This is an area of notorious weakness for the museum with a track record of mediocre accomplishments under Rogers and former curator Cheryl Brutvan. We anticipate surprises, however, between now and the reopening a year from now. Boston is not noted for collectors of contemporary art. There are a few. But the demise of the Rose Art Museum, at Brandeis University, a scandal and tragedy, has reconfigured the landscape. Former Friends of the Rose are now looking elsewhere to gift their collections.

While we anticipate progress in the vital area of modern and contemporary art there is guarded optimism. It is noteworthy that Rogers said that “We do not want to be an ICA.” Since the ICA has had its own historic struggles, and is just beginning to form a permanent collection with little space to display, or store it, that is not encouraging news. Consider that the contemporary wing of the MFA, when completed, will be larger than the entire exhibition space of the ICA.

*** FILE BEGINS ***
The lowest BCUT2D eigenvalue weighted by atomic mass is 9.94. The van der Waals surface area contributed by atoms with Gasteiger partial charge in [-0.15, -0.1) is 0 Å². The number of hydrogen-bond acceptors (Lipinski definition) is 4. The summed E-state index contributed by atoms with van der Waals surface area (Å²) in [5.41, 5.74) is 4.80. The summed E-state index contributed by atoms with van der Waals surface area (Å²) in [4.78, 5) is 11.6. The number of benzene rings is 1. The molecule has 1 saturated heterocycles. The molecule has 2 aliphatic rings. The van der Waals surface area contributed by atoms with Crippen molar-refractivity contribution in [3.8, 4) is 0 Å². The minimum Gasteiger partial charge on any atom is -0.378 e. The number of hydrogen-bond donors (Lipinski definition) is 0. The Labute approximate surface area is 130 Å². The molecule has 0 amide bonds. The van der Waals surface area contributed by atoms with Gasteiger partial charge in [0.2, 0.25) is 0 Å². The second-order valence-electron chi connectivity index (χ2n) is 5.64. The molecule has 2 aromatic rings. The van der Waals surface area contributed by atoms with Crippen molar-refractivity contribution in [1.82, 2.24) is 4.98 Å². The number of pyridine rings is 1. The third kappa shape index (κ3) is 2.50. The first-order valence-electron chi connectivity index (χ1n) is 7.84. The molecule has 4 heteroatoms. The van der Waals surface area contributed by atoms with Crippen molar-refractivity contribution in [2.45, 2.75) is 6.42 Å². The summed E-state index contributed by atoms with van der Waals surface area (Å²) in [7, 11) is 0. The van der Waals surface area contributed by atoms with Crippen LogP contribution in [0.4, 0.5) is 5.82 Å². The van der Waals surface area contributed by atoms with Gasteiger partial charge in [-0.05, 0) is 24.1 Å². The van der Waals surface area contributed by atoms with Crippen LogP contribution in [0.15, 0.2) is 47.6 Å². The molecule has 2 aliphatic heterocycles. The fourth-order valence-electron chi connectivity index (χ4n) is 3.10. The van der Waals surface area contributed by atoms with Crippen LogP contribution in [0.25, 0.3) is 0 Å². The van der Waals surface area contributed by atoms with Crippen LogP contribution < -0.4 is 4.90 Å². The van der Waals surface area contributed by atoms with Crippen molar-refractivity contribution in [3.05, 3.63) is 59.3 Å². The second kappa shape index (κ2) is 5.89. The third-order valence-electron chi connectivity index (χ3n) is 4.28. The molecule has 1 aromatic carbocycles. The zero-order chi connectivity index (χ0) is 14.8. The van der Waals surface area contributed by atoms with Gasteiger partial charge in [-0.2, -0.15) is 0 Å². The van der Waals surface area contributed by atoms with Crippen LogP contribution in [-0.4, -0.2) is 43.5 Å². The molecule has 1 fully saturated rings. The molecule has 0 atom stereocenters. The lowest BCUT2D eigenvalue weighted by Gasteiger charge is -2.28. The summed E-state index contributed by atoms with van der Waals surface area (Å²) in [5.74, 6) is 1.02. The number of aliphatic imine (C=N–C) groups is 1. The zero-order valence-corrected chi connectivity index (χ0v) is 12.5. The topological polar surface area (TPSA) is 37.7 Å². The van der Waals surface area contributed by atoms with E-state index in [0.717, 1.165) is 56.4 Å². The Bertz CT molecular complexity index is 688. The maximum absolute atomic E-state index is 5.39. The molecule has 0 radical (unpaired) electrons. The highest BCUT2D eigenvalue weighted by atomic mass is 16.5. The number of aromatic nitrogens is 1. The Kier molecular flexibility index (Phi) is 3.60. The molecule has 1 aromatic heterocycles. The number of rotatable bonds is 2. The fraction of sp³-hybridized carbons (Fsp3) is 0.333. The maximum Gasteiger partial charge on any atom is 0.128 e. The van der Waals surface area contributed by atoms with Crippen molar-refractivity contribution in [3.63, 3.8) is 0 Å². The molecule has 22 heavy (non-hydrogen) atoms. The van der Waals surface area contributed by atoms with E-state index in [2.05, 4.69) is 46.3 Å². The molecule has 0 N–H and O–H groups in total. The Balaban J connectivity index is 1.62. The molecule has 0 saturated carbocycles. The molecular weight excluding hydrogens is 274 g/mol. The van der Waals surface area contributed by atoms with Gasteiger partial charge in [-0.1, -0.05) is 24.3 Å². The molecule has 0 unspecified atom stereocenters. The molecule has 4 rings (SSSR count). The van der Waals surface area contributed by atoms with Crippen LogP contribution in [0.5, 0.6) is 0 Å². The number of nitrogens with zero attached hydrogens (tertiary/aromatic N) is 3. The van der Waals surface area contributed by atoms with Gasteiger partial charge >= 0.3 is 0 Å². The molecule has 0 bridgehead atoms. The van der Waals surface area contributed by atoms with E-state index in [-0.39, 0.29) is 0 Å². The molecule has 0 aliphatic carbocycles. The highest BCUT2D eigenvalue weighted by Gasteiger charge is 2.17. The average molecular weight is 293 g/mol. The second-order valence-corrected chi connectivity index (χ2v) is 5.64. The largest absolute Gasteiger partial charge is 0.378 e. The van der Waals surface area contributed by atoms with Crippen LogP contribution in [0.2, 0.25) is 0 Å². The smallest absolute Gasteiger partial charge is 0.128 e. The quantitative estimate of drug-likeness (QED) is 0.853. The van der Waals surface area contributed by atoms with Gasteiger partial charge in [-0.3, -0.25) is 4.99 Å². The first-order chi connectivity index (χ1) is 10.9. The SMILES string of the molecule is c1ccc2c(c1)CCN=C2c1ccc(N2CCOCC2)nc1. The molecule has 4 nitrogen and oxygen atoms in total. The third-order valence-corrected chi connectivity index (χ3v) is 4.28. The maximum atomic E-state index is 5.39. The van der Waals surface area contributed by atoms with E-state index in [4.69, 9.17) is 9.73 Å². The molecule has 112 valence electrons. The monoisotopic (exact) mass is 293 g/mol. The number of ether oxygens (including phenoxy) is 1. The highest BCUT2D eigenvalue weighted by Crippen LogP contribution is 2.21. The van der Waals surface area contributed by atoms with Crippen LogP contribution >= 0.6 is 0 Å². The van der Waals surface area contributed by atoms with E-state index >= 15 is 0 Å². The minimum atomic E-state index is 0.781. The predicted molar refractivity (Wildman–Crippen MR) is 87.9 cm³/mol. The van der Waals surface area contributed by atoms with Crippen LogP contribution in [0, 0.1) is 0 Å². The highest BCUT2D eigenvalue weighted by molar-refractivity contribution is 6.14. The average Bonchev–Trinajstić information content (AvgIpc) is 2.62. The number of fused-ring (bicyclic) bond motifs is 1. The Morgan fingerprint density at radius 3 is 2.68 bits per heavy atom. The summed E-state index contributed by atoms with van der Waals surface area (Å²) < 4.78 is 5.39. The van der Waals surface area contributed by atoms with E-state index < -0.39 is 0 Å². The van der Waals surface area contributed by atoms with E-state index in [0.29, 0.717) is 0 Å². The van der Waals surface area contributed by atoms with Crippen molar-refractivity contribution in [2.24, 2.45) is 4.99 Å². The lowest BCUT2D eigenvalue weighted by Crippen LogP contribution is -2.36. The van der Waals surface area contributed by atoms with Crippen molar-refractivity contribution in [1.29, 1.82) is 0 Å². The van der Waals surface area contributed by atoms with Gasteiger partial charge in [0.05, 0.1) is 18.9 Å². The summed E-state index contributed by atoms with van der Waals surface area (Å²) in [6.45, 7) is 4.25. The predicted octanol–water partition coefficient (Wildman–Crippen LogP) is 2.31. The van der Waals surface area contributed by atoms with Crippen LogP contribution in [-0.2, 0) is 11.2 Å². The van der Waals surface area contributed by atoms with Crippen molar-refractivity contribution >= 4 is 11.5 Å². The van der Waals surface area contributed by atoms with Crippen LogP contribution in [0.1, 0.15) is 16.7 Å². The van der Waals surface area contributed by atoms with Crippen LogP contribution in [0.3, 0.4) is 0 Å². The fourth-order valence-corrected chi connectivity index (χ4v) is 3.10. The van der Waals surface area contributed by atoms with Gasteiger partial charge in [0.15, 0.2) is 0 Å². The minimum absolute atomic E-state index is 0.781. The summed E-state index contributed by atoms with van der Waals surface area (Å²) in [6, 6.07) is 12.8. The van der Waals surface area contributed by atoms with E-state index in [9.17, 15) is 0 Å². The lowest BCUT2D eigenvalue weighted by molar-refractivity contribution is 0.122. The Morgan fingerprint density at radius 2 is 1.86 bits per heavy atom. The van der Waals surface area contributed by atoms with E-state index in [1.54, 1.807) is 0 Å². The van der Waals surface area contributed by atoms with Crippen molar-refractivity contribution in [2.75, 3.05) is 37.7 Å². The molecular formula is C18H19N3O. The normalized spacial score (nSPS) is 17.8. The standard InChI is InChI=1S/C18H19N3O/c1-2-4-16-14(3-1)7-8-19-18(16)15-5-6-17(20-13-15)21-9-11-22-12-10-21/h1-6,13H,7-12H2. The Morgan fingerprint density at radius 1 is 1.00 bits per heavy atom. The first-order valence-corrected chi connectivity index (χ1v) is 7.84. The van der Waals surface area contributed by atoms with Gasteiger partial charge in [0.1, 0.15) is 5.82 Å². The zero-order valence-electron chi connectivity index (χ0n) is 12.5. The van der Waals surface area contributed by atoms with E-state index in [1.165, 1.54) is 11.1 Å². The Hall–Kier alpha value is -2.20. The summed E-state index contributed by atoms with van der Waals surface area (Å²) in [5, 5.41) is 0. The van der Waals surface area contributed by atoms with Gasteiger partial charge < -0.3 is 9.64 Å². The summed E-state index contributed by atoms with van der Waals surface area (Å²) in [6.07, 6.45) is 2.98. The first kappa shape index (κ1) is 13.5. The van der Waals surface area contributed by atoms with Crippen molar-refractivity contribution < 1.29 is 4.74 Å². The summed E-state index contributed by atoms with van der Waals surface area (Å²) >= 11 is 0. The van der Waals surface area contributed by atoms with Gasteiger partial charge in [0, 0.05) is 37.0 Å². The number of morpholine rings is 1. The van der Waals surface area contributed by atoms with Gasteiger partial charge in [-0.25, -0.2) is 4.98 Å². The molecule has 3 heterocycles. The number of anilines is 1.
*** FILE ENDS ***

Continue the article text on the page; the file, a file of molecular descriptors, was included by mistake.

Among visitors touring the museum, during the opening festivities, there was a sense of euphoria. Surely this is an incredible accomplishment. There wasn’t enough time for us  adequately  to absorb 53 galleries. But already they seem cramped. Where is the room for growth and expansion in decades to come? We are assured that the galleries will be rehung in cycles. As the museum addresses the gaps of the Art of the Americas just where will they put new acquisitions? Collectors are not eager to donate works that will go into storage.

The museum has empty space in the footprint of its campus. There is a now redundant entrance to the West Wing including a drive around and outdoor parking lot. How soon will the museum need to expand yet again? Not on Rogers’ watch. He is now 62 and his great work has been accomplished. We anticipate his retirement within the next five years. Surely he will leave the MFA in better shape than he found it.

For now the MFA has succeeded in catching up. But there is an ancient rivalry with the Metropolitan Museum of Art. It is the art world equivalent of the Red Sox and the Yankees. The current MFA is bigger than Madrid’s Prado Museum, and slightly smaller than the Louvre, believe it or not. But its 616, 937 square feet compares to the Met’s 2,200,000 square feet.

Curators and experts will assure you that, object for object, the MFA is among the elite of the world’s great museums; particularly in the Art of the Americas. Much has been accomplished but there are miles to go before we sleep.

Link to Boston Phoenix article by Greg Cook